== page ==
Dark days for history

Diverse city
By SHAY STEWART-BOULEY  |  February 7, 2007

Once again, it’s February. The shortest month of the year, our coldest stretch of weather and, hold on, it’s Black History Month, too. Regular readers of this column know that I am an African-American woman, so I’m sure it won’t surprise you I have some thoughts about Black History Month.

I still don’t know if it’s relevant anymore, given that it seems to just echo previous years over and over until it becomes background noise. Hey, let’s roll out some bios on the “safe” black folks like the Rev. Dr. Martin Luther King Jr., Rosa Parks, maybe a little George Washington Carver if we’re really feeling ambitious. But how often do we add in anyone like Angela Davis, bell hooks, Assata Shakur, or Malcolm X? Nope, they aren’t safe Blacks; talk about them incites the mind to actually think about broader black issues and history.

But no sooner do I get ready to sound the death knell for Black History Month when US Senator Joe Biden of Delaware makes me realize we need to not only keep Black History Month but finally make it something that people pay attention to. Because why, oh why, did he have to say, in reference to Illinois senator and aspiring presidential candidate Barack Obama: “I mean, you got the first mainstream African-American who is articulate and bright and clean and a nice-looking guy”?

Yikes! Biden may not be a racist or even think he harbors racist thoughts, but from the Black perspective the guy now looks plenty racist and ignorant. Was he napping when Jesse Jackson made a run for his party’s presidential nomination? Or more recently, Democrat Carol Moseley Braun and Republican Alan Keyes? I wasn’t aware that any of them were ugly, unkempt, stupid, or illiterate.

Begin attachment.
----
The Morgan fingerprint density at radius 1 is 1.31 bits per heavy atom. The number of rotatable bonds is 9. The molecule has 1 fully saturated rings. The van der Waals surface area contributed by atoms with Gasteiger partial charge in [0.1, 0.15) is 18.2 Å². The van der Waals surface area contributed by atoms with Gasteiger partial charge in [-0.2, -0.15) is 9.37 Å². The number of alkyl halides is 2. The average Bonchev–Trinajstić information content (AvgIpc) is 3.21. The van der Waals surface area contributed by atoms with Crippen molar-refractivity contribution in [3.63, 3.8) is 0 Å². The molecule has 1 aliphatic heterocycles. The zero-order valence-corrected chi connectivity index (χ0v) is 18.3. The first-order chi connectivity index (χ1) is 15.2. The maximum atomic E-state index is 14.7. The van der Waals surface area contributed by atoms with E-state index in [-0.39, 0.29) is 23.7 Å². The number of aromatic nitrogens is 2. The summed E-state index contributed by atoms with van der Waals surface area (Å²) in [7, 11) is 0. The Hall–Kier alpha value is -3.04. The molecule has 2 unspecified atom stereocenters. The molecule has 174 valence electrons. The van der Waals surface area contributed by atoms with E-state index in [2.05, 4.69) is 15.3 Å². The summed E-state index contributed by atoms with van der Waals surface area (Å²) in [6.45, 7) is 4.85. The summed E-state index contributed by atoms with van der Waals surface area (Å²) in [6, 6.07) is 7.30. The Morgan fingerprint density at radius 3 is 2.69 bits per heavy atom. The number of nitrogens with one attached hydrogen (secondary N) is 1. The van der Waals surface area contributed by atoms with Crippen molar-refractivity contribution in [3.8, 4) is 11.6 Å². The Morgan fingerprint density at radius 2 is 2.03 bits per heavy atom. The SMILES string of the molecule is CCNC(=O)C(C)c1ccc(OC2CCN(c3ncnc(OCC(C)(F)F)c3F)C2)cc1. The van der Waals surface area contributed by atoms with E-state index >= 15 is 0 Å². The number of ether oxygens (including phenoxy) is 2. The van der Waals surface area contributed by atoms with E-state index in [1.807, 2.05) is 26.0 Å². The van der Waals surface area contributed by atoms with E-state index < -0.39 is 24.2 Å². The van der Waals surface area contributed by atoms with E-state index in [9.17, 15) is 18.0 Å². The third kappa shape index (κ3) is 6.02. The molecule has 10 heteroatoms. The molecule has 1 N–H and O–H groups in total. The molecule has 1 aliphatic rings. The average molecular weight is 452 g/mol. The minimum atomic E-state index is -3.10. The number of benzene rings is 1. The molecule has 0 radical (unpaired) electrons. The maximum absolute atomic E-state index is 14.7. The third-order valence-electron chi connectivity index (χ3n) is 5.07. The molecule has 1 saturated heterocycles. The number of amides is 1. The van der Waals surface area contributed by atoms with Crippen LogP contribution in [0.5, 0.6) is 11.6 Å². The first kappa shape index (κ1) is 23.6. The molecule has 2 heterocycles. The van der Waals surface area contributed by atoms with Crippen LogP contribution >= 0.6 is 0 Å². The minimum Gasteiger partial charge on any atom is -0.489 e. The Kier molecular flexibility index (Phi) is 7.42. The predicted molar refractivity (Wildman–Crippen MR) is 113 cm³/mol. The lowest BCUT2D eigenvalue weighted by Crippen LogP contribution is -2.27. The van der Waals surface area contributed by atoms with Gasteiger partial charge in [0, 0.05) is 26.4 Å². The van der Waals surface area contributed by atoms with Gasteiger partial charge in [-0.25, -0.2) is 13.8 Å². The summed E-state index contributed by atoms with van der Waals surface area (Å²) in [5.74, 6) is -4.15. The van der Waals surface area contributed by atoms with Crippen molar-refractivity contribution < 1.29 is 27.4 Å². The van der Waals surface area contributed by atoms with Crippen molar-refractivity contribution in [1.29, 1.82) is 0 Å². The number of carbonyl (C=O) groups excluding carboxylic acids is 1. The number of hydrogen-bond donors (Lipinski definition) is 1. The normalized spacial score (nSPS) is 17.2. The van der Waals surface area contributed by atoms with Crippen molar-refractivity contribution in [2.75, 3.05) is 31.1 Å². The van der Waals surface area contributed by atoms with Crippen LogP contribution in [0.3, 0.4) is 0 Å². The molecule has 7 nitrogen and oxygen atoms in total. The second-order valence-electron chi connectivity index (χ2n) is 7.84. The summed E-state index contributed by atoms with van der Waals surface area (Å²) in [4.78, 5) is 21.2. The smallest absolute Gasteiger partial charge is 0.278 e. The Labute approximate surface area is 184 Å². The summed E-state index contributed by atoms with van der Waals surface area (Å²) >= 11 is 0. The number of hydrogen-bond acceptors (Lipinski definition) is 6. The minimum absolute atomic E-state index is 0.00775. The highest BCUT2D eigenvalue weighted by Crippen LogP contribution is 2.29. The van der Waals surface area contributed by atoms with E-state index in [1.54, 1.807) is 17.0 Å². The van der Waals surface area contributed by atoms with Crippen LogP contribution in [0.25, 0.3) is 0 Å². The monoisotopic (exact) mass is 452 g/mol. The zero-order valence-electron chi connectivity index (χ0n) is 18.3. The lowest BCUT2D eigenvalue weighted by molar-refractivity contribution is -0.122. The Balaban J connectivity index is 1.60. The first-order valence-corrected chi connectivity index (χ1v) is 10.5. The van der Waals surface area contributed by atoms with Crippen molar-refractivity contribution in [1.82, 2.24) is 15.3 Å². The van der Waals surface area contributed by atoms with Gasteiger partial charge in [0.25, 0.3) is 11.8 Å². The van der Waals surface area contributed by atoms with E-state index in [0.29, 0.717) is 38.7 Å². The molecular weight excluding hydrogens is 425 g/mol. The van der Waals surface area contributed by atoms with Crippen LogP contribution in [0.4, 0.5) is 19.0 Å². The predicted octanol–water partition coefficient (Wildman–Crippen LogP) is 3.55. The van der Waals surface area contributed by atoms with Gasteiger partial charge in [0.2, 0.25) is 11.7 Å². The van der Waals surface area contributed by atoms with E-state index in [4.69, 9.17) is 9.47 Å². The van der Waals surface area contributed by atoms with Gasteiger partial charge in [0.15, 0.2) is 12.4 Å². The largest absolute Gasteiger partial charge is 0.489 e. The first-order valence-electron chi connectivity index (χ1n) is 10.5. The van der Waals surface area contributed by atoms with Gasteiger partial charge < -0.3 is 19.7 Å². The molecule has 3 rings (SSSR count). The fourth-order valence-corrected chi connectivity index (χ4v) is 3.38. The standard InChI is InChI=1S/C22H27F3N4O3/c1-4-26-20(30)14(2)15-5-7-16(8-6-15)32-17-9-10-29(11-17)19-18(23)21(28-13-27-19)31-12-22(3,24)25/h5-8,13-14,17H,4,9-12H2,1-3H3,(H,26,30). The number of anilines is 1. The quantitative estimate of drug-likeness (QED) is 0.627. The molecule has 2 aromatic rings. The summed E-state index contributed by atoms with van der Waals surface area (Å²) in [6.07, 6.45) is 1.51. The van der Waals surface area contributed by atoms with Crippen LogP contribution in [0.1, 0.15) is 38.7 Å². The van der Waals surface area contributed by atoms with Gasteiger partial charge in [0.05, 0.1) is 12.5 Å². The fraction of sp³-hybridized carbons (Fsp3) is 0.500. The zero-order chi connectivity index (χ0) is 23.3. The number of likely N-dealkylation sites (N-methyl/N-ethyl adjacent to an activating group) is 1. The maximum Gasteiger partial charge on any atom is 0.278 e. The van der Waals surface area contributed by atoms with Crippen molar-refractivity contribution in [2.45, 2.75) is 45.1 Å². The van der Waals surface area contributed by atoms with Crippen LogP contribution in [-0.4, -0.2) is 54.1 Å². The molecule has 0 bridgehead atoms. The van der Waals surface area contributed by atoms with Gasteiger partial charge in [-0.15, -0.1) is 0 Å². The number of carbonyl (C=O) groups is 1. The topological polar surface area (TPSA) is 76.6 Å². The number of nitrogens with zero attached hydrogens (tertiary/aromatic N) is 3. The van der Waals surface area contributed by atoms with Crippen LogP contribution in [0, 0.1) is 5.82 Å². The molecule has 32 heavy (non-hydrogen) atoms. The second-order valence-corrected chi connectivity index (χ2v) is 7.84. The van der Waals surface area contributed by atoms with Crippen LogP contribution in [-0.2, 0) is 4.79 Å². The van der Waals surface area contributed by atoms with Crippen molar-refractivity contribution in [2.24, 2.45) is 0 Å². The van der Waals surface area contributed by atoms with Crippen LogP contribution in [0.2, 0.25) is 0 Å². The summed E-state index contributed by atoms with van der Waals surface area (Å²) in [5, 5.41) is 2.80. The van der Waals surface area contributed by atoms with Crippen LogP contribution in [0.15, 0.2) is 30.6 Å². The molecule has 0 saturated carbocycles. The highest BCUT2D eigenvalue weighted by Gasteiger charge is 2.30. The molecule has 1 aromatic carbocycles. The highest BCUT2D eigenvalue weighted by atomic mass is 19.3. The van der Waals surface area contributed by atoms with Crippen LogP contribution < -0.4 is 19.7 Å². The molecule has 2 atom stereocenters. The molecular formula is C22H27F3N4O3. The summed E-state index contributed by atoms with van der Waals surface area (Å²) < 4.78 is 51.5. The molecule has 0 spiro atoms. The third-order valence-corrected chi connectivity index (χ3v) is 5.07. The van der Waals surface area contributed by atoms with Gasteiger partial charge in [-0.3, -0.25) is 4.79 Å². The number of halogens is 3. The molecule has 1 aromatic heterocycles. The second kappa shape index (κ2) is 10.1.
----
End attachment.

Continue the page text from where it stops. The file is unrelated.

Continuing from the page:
But hey, let’s get closer to home. A good friend of mine in this state puts together black history events in her area and recently had the pleasure of going to a school to talk about black history and diversity, when she made a trip to the restroom and had the pleasure of seeing ethnic slurs on walls, including “nigger.” Officials at the school expressed almost no concern that this graffiti was a big problem or relevant to race relations and suggested my buddy was making a mountain out of a molehill. How’s that for some cultural sensitivity?

These two incidents I offer as evidence that clearly our society’s attempt to embrace racial difference is nowhere near as far as some would have us believe. Publicly, Obama shrugged off Biden’s words and publicly my friend has sat on the graffiti issue. But I can assure you as a black woman that neither incident gets the shrug-off when we are at home among friends and family. Until someone marvels at how neat and articulate Senator Hillary Rodham Clinton is for a white woman, the double standards are still in place.

So in the end, until we reach a point where there is true parity between blacks and whites, maybe Black History Month is still relevant. But rather than singing the Negro spirituals and talking about Dr. King, maybe the emphasis should be on the many unsung heroes and heroines in black culture. Starting with the fact that many before Obama have aimed for the presidency. Hell, in 1972 Shirley Chisolm did the same thing, garnering 151 votes at the Democratic Convention. Yet this tidbit is not the sort of meaningful information mentioned in Black History Month celebrations. And maybe if people knew more about someone like famed pediatric neurosurgeon Dr. Ben Carson rather than Tupac Shakur and 50 Cent, a man like Obama would not seem like such a surprise.

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Shay Stewart-Bouley: shaybouley@msn.com

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